• You could inadvertently ride the brake while accelerating, causing vehicle damage and confusion for other road users.

    So, stick to using the correct feet for the correct pedals.

    Is The Gas Pedal On The Left Or Right In Europe?

    The United States of America is a left-hand-drive country.

    However, there are countries in Europe that use right-hand-drive cars.

    In these vehicles, the steering wheel shaft is where Americans expect to see the front passenger seat.

    Even so, the pedals stay in the same place, meaning the gas pedal is on the right.

    The only changes are things like hand-operated high beams and the gearbox compartment.

    Due to the switch in hand positioning, many Americans find it tricky driving a manual car in England, but using an automatic is the same.

    What Side Is The Gas Pedal On In A Right-Hand Drive Car?

    No matter the car's configuration (i.e., left- or right-drive) or transmission type the gas pedal is always the right-most foot pedal.

    Your feet do the same thing when driving in right-hand-drive countries; it's your hands that have to switch jobs.

    Foot on the brake pedal.
    Foot on the brake pedal.

    Is The Brake On The Left Or Right?

    You've probably assumed that because the gas pedal stays on the same side, the brake pedal follows suit — and you're correct!

    Regardless of the transmission or which side of the vehicle the driver sits on, you can always find the brakes on the left.

    In a manual car, the brake pedal is in the middle because the leftmost spot is taken up by the clutch pedal.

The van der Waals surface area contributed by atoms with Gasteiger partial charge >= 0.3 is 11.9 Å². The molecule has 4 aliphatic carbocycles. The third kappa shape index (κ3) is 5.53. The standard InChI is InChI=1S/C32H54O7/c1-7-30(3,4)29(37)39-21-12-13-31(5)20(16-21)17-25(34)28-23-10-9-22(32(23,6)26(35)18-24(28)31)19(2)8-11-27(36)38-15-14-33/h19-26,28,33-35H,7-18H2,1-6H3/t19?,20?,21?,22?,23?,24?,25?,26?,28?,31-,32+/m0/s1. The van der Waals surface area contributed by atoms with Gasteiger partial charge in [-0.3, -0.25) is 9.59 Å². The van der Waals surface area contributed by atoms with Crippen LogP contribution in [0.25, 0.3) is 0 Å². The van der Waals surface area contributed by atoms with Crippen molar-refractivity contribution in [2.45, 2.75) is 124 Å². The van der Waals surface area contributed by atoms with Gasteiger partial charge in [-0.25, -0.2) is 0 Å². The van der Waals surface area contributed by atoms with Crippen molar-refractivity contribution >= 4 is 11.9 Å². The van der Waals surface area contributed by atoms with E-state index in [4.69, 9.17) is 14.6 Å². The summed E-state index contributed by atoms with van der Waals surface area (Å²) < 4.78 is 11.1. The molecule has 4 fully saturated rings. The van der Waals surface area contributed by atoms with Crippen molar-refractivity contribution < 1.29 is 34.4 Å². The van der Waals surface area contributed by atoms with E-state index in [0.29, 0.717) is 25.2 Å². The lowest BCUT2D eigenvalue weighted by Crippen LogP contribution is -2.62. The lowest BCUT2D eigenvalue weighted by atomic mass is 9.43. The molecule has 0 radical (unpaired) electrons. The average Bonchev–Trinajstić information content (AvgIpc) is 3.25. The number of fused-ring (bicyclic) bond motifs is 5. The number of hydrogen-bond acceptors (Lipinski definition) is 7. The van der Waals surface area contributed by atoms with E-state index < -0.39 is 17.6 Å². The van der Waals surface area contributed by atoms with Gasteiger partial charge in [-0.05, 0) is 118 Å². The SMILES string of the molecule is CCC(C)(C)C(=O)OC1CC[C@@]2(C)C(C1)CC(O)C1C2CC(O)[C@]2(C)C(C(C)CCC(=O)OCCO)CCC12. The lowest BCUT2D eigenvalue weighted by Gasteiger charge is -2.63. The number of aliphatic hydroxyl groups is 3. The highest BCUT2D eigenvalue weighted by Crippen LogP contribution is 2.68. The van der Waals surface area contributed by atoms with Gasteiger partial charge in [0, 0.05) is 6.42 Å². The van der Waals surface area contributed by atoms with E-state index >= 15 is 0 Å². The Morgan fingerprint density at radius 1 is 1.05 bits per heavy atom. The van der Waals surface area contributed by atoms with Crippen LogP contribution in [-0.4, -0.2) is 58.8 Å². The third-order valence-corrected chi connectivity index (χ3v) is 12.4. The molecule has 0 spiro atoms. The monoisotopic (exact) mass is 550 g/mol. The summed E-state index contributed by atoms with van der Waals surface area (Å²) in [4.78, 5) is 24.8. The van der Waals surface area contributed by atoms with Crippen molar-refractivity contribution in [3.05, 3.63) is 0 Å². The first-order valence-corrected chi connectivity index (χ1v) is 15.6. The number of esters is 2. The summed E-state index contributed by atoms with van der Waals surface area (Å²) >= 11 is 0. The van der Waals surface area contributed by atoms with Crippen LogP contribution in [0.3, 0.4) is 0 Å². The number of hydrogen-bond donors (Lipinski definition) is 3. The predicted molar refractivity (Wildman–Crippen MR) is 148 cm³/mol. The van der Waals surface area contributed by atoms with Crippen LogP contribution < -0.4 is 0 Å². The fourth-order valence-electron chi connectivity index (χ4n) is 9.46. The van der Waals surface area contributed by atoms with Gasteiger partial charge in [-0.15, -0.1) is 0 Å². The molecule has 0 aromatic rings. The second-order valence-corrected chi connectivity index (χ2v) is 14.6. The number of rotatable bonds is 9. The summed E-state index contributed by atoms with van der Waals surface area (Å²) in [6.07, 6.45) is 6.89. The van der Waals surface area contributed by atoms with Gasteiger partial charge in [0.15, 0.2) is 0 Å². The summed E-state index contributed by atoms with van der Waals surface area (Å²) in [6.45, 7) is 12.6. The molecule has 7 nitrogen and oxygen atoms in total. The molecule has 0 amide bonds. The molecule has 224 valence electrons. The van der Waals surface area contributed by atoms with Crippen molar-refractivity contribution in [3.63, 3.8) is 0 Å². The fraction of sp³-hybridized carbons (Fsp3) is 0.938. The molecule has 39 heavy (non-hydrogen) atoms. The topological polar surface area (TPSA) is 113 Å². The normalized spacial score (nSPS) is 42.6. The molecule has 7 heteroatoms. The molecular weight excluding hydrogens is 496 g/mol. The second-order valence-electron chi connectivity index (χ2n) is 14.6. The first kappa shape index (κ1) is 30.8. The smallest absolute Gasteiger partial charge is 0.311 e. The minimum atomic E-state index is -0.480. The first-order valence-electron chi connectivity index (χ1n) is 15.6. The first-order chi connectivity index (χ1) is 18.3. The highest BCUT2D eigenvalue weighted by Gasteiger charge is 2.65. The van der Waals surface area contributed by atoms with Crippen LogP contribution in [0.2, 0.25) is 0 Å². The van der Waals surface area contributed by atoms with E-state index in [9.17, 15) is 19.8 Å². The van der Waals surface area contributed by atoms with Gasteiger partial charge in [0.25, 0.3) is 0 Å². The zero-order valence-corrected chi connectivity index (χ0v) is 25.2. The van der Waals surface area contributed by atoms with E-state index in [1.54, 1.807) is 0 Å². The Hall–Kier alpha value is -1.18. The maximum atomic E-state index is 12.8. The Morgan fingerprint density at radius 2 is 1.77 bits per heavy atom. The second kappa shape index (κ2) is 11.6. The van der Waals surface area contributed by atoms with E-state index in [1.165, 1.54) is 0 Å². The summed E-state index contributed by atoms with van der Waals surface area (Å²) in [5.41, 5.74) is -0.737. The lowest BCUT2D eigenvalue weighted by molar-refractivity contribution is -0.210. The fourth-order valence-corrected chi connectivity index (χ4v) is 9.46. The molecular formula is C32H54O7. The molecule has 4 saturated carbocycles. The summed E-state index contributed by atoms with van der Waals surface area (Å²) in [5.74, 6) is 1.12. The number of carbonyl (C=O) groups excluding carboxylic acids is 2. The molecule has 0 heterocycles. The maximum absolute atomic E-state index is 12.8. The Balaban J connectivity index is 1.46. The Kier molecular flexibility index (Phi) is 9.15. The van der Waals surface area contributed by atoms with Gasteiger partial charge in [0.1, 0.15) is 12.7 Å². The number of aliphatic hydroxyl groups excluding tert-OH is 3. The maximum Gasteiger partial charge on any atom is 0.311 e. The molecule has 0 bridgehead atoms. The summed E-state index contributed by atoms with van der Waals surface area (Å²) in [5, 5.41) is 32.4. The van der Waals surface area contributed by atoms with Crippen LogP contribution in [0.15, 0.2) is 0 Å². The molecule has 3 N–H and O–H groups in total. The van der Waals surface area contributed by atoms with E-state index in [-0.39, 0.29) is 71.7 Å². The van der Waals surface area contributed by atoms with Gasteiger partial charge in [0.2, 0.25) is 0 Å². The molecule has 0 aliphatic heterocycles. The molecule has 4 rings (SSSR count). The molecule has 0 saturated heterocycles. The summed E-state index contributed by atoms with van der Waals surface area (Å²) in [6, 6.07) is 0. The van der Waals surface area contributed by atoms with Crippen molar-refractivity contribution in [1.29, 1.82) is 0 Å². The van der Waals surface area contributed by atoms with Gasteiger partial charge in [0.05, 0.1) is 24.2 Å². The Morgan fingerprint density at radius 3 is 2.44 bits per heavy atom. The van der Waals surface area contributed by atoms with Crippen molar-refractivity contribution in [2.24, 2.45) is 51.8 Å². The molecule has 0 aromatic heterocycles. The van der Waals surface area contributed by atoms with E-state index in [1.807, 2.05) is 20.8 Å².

You apply the clutch with your left foot and use your right leg for the brake and gas pedals.

    Why Is The Clutch Pedal So Important?

    You use the clutch to change to the next gear.

    Without it, manual transmission cars could never disengage (and thus, change) gears.

    Is The Brake On The Left Or Right In An Automatic Car?

    The brake pedal is the leftmost pedal in an automatic vehicle because there isn't a clutch.

    It takes up the left and center positions, meaning it's substantially bigger than the accelerator.

    What Side Is The Gas Pedal Found In An Electric Car?

    Many people are confused as to whether electric cars even have a gas pedal — they don't use gas, after all.

    But since the proper name for the gas pedal is "accelerator," it really has nothing to do with how the vehicle is powered.

    Like traditionally fueled cars, you can find the gas pedal on the right in electric vehicles.

    The accelerator functions in the same way, too (i.e., it controls the speed); however, it has a unique feature in EVs called "regenerative braking."

    What Is Regenerative Braking?

    It's a feature that some experts say could render the brake pedal unnecessary!

    Essentially, regenerative braking reduces the car's speed and begins braking as you lift your right foot off the accelerator, saving power and making driving in heavy traffic less of a nuisance.

    That said, we think it's a while before the brake pedal will genuinely be obsolete in electric vehicles or otherwise!


    You can find the gas pedal on the right side of all cars, whether they boast a left-drive configuration or not.

    In manual vehicles, the brake sits next to the accelerator, and the clutch is the leftmost foot pedal.

    But if you have an automatic car, there isn't a clutch, so the brake takes up the center and right spaces.

    Depending on your vehicle, there may be a fourth pedal (or button) that operates the parking brake when touched with your left foot.

    However, manufacturers place this well away from the other pedals to reduce the likelihood of accidentally touching it while you're traveling down the highway.